Mrsa Can Have Detrimental Effects On The Patient Essay

Mrsa Can Have Detrimental Effects On The Patient Essay

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A common healthcare acquired infection that is seen both inside and outside of the hospital is methicillin-resistant Staphylococcus aureus (MRSA). MRSA can have detrimental effects on the patient and is usually acquired within the hospital setting. The PICOT statement has many important aspects to include such as: population, intervention, comparison, outcome, and time, which is used to produce an evidence-based question. According to Schmidt & Brown (2012), the PICOT statement is used in evidence-based practice is to make decisions about patient care based on evidence with clinical expertise appraisal and current research while also considering patient preferences and values. The PICOT statement: In patients between the ages of 30 and 70 admitted to the medical-surgical floor, does patient education as well as posting signs to remind nurses as well as other healthcare providers about the need to use infection control protocol compared with no signs and patient teaching affect the number of patients who will be diagnosed with MRSA over an eight week period?
The spread of MRSA needs to be eliminated and the best way to do is through infection control and patient education. According to the Centers for Disease Control and Prevention (2013), MRSA is easily transmitted from person to person or from touching materials or surfaces that had previous contact with the infection. Using the implementation of infection control along with patient education will help in the decrease of the spread and help in the prevention in MRSA as well as get patients involved in their own care. The purpose of this paper is to present the problem of MRSA as well as include the rationale and history, review the proposed solution, integrate an implementation ...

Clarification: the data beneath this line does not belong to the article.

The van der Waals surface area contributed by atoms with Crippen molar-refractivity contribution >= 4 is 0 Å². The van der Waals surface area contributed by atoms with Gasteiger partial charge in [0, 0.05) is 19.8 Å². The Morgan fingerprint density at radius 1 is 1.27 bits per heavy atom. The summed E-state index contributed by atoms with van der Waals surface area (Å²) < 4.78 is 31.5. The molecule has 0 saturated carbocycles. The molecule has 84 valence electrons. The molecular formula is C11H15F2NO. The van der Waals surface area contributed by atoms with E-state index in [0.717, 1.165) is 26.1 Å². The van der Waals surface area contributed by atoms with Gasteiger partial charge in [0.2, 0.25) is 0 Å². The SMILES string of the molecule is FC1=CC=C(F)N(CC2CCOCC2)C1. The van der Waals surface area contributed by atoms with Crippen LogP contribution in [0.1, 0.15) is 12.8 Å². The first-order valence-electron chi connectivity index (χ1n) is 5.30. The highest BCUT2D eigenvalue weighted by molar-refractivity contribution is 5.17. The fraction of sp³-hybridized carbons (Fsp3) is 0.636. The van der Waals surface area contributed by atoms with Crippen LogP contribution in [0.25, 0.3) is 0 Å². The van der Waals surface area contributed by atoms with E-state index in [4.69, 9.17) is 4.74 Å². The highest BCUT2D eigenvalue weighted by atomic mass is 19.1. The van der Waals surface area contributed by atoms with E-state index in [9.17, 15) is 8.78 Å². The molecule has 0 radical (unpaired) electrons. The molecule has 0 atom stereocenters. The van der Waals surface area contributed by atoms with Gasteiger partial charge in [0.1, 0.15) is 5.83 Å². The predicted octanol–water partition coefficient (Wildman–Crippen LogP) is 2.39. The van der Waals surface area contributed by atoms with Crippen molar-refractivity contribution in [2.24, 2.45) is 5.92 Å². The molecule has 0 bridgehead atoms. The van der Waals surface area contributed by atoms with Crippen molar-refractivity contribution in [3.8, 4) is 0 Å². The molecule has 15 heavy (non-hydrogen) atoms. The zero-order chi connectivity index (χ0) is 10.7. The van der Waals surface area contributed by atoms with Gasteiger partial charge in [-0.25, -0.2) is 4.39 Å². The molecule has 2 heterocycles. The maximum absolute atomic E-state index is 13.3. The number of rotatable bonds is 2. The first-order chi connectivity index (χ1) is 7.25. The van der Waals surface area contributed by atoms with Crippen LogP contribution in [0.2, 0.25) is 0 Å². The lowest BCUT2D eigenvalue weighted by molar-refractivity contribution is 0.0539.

... middle of paper ... included gowns and gloves not all clothing of the healthcare providers (Raupach-Rosin, et. al, 2016). The study was too specific as healthcare professionals clothing could easily transmit MRSA as much as gowns and gloves did.
The major gap in the literature review was that no studies were conducted only on infection control along with patient education strictly. There were some studies that did not focus on whether the healthcare staff was knowledgeable on MRSA, which can cause gaps in the study. Another major gap is that the education levels of the nurses’ in the studies were unknown. Such as if the nurses had an Associate’s degree or Bachelor’s degree. Although there is information on MRSA, there is not that much information on the transmission of MRSA. There has not been a study done to see how MRSA is contracted onto clothing besides the gowns and gloves.

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